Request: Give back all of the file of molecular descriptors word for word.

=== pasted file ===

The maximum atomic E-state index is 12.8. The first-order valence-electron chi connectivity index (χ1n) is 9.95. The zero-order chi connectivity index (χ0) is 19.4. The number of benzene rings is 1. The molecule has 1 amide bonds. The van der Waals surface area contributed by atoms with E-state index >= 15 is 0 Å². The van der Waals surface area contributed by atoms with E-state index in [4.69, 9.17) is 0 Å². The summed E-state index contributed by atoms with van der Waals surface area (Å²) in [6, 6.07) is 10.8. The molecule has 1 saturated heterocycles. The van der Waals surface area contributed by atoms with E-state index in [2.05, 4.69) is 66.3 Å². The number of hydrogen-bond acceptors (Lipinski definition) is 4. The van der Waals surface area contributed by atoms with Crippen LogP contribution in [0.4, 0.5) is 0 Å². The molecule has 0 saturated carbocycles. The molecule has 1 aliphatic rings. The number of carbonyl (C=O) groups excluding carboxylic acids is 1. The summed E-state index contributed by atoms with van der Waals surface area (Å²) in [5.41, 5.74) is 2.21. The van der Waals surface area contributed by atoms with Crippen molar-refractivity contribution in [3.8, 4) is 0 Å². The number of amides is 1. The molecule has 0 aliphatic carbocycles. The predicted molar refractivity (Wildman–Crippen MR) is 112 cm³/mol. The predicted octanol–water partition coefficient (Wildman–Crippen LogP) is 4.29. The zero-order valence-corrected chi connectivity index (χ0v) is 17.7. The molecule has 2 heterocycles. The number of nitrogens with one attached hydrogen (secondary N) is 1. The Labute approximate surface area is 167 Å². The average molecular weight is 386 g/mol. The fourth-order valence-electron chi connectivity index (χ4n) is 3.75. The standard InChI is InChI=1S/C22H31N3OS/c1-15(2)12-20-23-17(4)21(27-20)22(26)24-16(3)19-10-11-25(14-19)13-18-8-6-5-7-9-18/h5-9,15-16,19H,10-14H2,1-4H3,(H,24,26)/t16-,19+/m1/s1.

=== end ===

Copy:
The maximum atomic E-state index is 12.8. The first-order valence-electron chi connectivity index (χ1n) is 9.95. The zero-order chi connectivity index (χ0) is 19.4. The number of benzene rings is 1. The molecule has 1 amide bonds. The van der Waals surface area contributed by atoms with E-state index >= 15 is 0 Å². The van der Waals surface area contributed by atoms with E-state index in [4.69, 9.17) is 0 Å². The summed E-state index contributed by atoms with van der Waals surface area (Å²) in [6, 6.07) is 10.8. The molecule has 1 saturated heterocycles. The van der Waals surface area contributed by atoms with E-state index in [2.05, 4.69) is 66.3 Å². The number of hydrogen-bond acceptors (Lipinski definition) is 4. The van der Waals surface area contributed by atoms with Crippen LogP contribution in [0.4, 0.5) is 0 Å². The molecule has 0 saturated carbocycles. The molecule has 1 aliphatic rings. The number of carbonyl (C=O) groups excluding carboxylic acids is 1. The summed E-state index contributed by atoms with van der Waals surface area (Å²) in [5.41, 5.74) is 2.21. The van der Waals surface area contributed by atoms with Crippen molar-refractivity contribution in [3.8, 4) is 0 Å². The number of amides is 1. The molecule has 0 aliphatic carbocycles. The predicted molar refractivity (Wildman–Crippen MR) is 112 cm³/mol. The predicted octanol–water partition coefficient (Wildman–Crippen LogP) is 4.29. The zero-order valence-corrected chi connectivity index (χ0v) is 17.7. The molecule has 2 heterocycles. The number of nitrogens with one attached hydrogen (secondary N) is 1. The Labute approximate surface area is 167 Å². The average molecular weight is 386 g/mol. The fourth-order valence-electron chi connectivity index (χ4n) is 3.75. The standard InChI is InChI=1S/C22H31N3OS/c1-15(2)12-20-23-17(4)21(27-20)22(26)24-16(3)19-10-11-25(14-19)13-18-8-6-5-7-9-18/h5-9,15-16,19H,10-14H2,1-4H3,(H,24,26)/t16-,19+/m1/s1.